Critics Praise 'Cogenitor'By Michelle
May 3, 2003 - 5:39 PM
See Also: 'Cogenitor' Episode Guide
The first reviews for last Wednesday night's Enterprise episode, "Cogenitor", have been posted online. Reviewers appreciated the tough moral dilemmas of the storyline and the performances of Connor Trinneer and Scott Bakula.
- Television Without Pity's Keckler gave Enterprise a grade of A for the second week in a row, praising the episode "aside from the glaring fact that [Archer] seems to pick and choose his ethics based on whether or not they go with his outfit". With trademark humor, Keckler scoffed at the "Stratopod Of Messy Male Stuff" and joked about "Mother Triperior" who slaps on a wimple and encourages the cogenitor "to climb every mountain until It finds It's dream. It really wants to climb mountains." But the tough love at the end impressed Keckler, whose full analysis can be found here.
- Over at TrekWeb, O. Deus returned from hiatus to observe that the inconsistencies in Enterprise as a whole make it difficult to appreciate the dilemmas presented by "Cogenitor":
In "Stigma" Archer self-righteously demanded a hearing for T'Pol from the Vulcan doctors but if the "Cogenitor" ever gets a similar hearing and a chance to defend her asylum request, we never see it. Instead, the Cogenitor asks Archer to be treated equally and he replies that he can't impose his notion of rights on her. That's a ridiculous response even by the standards of moral relativism.Like many Berman-Braga episodes, Deus wrote, this one "suffers from random characterization in that it has Archer adopt a viewpoint because it fits the plot rather than arising naturally from the character's attitudes. When Trip claims that he did what Captain Archer would have done, he's right on the nose and Archer's outrage at the suggestion is comical." More of this complex and interesting review may be found here.
- Michael Austin said that "Cogenitor" gave him "some hope that this series might turn around". He enjoyed seeing a species with different reproductive habits and who didn't immediately dislike humans on first sight: "I always found it hard to believe that humans were the only ones who were out in the galaxy to explore and meet new alien races." He also appreciated the non-preachy ending and character conflict. To learn why he gave the episode a grade of A, read Austin's review at Section 31.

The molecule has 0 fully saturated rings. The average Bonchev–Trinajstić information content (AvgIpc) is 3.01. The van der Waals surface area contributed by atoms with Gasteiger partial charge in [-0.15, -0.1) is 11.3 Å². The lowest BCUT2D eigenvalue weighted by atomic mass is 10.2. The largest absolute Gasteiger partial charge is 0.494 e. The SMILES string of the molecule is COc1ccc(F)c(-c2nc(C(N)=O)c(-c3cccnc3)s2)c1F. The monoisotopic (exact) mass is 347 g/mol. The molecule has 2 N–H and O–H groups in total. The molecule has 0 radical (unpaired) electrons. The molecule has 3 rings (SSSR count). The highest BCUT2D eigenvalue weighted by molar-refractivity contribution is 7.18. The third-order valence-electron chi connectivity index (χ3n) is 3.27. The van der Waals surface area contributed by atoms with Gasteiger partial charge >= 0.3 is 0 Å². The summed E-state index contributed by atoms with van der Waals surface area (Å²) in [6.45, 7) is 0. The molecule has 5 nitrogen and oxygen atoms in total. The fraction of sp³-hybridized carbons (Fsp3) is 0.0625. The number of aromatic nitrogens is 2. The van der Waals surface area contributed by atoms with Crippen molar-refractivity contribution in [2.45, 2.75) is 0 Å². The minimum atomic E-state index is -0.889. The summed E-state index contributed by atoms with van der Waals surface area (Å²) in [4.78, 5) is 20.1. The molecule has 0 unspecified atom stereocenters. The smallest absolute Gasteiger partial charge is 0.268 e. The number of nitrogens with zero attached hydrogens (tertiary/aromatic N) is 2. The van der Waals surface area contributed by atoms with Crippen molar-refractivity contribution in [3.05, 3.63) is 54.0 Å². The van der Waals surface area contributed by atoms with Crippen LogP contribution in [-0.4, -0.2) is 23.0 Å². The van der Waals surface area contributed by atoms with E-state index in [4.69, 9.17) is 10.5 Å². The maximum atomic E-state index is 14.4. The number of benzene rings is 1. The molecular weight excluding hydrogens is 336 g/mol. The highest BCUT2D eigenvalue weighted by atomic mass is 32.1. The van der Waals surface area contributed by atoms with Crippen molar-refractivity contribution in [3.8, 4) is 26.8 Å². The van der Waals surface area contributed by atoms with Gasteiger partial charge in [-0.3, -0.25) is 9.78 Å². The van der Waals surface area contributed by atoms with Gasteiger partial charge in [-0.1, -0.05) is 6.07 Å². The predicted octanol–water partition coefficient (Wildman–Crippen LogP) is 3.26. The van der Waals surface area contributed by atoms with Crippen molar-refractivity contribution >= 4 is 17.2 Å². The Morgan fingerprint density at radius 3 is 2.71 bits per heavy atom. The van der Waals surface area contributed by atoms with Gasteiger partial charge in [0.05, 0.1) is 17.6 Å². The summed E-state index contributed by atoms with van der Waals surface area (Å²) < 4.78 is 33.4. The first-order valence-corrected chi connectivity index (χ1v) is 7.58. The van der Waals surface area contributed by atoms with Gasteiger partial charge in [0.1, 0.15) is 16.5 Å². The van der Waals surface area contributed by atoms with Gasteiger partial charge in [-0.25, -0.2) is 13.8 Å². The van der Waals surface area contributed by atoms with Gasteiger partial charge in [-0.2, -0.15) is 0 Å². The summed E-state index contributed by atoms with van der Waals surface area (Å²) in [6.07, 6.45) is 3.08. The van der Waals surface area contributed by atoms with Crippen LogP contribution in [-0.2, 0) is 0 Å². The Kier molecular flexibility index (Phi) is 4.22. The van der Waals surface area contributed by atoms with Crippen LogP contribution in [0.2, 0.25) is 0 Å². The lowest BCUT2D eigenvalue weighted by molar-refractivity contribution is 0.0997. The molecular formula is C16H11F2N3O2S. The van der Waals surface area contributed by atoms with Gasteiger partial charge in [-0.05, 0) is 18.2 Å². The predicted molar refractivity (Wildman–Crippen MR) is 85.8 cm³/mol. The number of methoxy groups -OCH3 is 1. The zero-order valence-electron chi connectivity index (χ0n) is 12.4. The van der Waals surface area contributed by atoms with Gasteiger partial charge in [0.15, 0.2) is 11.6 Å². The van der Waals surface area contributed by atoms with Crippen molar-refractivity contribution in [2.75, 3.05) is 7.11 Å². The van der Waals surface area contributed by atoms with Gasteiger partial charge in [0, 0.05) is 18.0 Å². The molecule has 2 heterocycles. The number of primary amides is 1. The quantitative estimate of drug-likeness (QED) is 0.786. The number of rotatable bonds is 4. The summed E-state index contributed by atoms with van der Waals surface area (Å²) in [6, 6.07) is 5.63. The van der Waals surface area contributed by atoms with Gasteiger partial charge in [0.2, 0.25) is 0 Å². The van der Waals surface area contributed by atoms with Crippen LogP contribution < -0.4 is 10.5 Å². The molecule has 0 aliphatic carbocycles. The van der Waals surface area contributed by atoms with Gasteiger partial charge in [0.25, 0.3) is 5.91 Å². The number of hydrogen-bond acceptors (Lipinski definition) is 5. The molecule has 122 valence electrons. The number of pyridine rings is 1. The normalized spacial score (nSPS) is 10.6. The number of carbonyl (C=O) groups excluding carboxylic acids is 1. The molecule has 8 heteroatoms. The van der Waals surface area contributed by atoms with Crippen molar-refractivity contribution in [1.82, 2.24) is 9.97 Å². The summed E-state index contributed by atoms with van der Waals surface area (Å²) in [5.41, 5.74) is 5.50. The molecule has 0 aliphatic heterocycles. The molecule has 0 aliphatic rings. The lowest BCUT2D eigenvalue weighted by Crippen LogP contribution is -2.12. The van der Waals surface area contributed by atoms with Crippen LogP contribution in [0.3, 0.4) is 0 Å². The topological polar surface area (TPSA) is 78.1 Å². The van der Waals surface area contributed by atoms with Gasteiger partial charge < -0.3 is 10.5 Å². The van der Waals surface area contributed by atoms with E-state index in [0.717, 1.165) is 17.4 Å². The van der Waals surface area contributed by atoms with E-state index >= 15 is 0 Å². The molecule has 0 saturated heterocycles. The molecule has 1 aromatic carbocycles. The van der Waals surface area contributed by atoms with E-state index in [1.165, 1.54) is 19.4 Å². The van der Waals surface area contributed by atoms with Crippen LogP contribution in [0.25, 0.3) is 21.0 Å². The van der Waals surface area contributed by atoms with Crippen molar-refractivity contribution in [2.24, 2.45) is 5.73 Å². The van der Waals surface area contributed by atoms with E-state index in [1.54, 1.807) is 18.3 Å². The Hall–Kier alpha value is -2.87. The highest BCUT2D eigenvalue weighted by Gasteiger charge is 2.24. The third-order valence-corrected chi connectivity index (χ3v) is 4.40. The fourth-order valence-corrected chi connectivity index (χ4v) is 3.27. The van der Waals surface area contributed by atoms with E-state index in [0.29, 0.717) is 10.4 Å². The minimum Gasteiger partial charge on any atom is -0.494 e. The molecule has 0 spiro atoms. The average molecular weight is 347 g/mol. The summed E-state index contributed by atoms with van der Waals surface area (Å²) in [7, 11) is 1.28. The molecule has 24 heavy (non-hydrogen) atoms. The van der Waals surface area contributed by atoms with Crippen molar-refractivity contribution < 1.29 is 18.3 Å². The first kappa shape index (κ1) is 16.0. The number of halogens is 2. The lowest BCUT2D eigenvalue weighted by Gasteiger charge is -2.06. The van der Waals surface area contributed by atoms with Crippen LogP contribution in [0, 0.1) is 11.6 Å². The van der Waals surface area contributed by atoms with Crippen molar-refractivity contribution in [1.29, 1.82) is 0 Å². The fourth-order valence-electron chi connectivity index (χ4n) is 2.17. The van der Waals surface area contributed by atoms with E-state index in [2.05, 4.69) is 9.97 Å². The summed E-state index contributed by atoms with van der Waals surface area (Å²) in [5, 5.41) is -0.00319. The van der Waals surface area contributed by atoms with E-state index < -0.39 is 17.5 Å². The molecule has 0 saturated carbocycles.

- Monkee called "Cogenitor" a "brilliant, complex, troubling and profoundly sad" story that made her angry at many of the characters, even the cogenitor. "The cogenitor reminded me strongly of Charlie, the protagonist in 'Flowers for Algernon'", who "learned too much, too fast, and couldn't cope when it was abruptly taken away", Monkee wrote. "The loss at the end was brutal, if predictable." With the exception of the subplot involving Reed's seduction, which felt like unfortunate filler to her, she thought the writing and acting were all excellent and awarded the episode a 9.5/10 at her site.
- " Sometimes Berman & Braga can surprise us," wrote C.J. Carter at ScoopMe, who added that "Cogenitor" offered "a good case of Trek-based moral dilemmas" but "also brings to the fore some of the missteps that have happened over the past two seasons." Carter found Archer's ultimate decision "quite Picardian" but noted that most of his crew has only seen "the moralistic boy scout Archer. Who could blame them for not knowing where the line is?" Thus Carter was a bit troubled that Tucker wasn't punished concretely for his transgressions and does not really suffer the consequences of his actions. More of Carter's detailed analysis is at ScoopMe!.
- Paul Pytlik of Lowerdecks.com was one of few reviewers who really liked the Reed storyline, calling it "a welcome change of pace, placed in just the right spots to break up the 'Quest For Knowledge' of Tucker". He gave "Cogenitor" a score of 9/10 with praise for the writing, acting and lighting of the episode. "I think this is the first episode of Enterprise that really made me think, and the first that had [me] actively wondering how exactly it was going to end," wrote Pytlik, whose summary and analysis can be found here.